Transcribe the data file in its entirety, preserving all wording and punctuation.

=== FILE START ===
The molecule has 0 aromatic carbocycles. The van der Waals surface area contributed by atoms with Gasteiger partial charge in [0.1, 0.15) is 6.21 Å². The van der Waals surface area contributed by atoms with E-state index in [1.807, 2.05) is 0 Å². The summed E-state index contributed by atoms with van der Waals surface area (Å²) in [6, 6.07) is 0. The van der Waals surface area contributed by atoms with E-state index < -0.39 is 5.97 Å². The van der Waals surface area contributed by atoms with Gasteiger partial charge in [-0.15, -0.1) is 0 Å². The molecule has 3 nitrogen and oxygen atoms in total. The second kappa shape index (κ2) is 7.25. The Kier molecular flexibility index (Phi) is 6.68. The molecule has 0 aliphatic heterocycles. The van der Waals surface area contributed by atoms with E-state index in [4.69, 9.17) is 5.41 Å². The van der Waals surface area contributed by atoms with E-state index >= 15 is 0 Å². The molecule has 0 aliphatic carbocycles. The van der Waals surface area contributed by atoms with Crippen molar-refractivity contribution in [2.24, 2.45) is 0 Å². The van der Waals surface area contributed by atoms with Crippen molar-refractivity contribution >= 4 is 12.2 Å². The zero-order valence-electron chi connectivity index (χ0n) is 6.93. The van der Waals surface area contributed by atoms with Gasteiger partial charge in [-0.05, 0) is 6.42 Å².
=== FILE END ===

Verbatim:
The molecule has 0 aromatic carbocycles. The van der Waals surface area contributed by atoms with Gasteiger partial charge in [0.1, 0.15) is 6.21 Å². The van der Waals surface area contributed by atoms with E-state index in [1.807, 2.05) is 0 Å². The summed E-state index contributed by atoms with van der Waals surface area (Å²) in [6, 6.07) is 0. The van der Waals surface area contributed by atoms with E-state index < -0.39 is 5.97 Å². The van der Waals surface area contributed by atoms with Gasteiger partial charge in [-0.15, -0.1) is 0 Å². The molecule has 3 nitrogen and oxygen atoms in total. The second kappa shape index (κ2) is 7.25. The Kier molecular flexibility index (Phi) is 6.68. The molecule has 0 aliphatic heterocycles. The van der Waals surface area contributed by atoms with E-state index in [4.69, 9.17) is 5.41 Å². The van der Waals surface area contributed by atoms with E-state index >= 15 is 0 Å². The molecule has 0 aliphatic carbocycles. The van der Waals surface area contributed by atoms with Crippen molar-refractivity contribution in [2.24, 2.45) is 0 Å². The van der Waals surface area contributed by atoms with Crippen molar-refractivity contribution >= 4 is 12.2 Å². The zero-order valence-electron chi connectivity index (χ0n) is 6.93. The van der Waals surface area contributed by atoms with Gasteiger partial charge in [-0.05, 0) is 6.42 Å².